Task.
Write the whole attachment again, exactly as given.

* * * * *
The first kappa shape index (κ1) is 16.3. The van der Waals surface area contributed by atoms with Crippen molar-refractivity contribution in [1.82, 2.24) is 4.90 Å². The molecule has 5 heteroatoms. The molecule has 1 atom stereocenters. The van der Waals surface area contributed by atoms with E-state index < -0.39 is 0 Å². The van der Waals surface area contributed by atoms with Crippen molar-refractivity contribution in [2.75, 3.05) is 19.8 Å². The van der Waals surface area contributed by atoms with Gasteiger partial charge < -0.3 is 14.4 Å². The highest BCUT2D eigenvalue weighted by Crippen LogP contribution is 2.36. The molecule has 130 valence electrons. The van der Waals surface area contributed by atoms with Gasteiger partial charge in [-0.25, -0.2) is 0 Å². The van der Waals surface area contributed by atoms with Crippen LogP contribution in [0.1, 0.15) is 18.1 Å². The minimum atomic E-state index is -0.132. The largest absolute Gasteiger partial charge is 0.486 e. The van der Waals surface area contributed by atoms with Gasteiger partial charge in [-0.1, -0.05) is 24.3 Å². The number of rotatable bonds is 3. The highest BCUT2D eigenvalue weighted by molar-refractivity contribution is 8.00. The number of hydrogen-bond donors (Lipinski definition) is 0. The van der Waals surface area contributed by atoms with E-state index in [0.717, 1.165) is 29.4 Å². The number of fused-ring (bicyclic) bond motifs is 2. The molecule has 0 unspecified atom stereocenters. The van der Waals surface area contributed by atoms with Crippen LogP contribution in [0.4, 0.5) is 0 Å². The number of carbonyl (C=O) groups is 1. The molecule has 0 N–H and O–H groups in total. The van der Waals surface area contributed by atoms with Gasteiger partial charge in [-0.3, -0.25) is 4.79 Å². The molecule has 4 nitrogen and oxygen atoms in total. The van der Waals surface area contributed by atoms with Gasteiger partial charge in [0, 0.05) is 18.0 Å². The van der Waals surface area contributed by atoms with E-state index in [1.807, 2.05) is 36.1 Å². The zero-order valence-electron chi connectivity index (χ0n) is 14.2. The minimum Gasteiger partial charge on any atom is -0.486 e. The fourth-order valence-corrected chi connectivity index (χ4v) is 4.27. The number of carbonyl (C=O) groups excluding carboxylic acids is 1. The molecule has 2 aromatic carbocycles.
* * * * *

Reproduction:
The first kappa shape index (κ1) is 16.3. The van der Waals surface area contributed by atoms with Crippen molar-refractivity contribution in [1.82, 2.24) is 4.90 Å². The molecule has 5 heteroatoms. The molecule has 1 atom stereocenters. The van der Waals surface area contributed by atoms with E-state index < -0.39 is 0 Å². The van der Waals surface area contributed by atoms with Crippen molar-refractivity contribution in [2.75, 3.05) is 19.8 Å². The van der Waals surface area contributed by atoms with Gasteiger partial charge < -0.3 is 14.4 Å². The highest BCUT2D eigenvalue weighted by Crippen LogP contribution is 2.36. The molecule has 130 valence electrons. The van der Waals surface area contributed by atoms with Gasteiger partial charge in [-0.25, -0.2) is 0 Å². The van der Waals surface area contributed by atoms with Crippen LogP contribution in [0.1, 0.15) is 18.1 Å². The minimum atomic E-state index is -0.132. The largest absolute Gasteiger partial charge is 0.486 e. The van der Waals surface area contributed by atoms with Gasteiger partial charge in [-0.1, -0.05) is 24.3 Å². The number of rotatable bonds is 3. The highest BCUT2D eigenvalue weighted by molar-refractivity contribution is 8.00. The number of hydrogen-bond donors (Lipinski definition) is 0. The van der Waals surface area contributed by atoms with E-state index in [0.717, 1.165) is 29.4 Å². The number of fused-ring (bicyclic) bond motifs is 2. The molecule has 0 unspecified atom stereocenters. The van der Waals surface area contributed by atoms with Crippen LogP contribution in [0.4, 0.5) is 0 Å². The number of carbonyl (C=O) groups is 1. The molecule has 0 N–H and O–H groups in total. The van der Waals surface area contributed by atoms with Gasteiger partial charge in [-0.3, -0.25) is 4.79 Å². The molecule has 4 nitrogen and oxygen atoms in total. The van der Waals surface area contributed by atoms with Gasteiger partial charge in [0, 0.05) is 18.0 Å². The van der Waals surface area contributed by atoms with E-state index in [1.807, 2.05) is 36.1 Å². The zero-order valence-electron chi connectivity index (χ0n) is 14.2. The minimum Gasteiger partial charge on any atom is -0.486 e. The fourth-order valence-corrected chi connectivity index (χ4v) is 4.27. The number of carbonyl (C=O) groups excluding carboxylic acids is 1. The molecule has 2 aromatic carbocycles.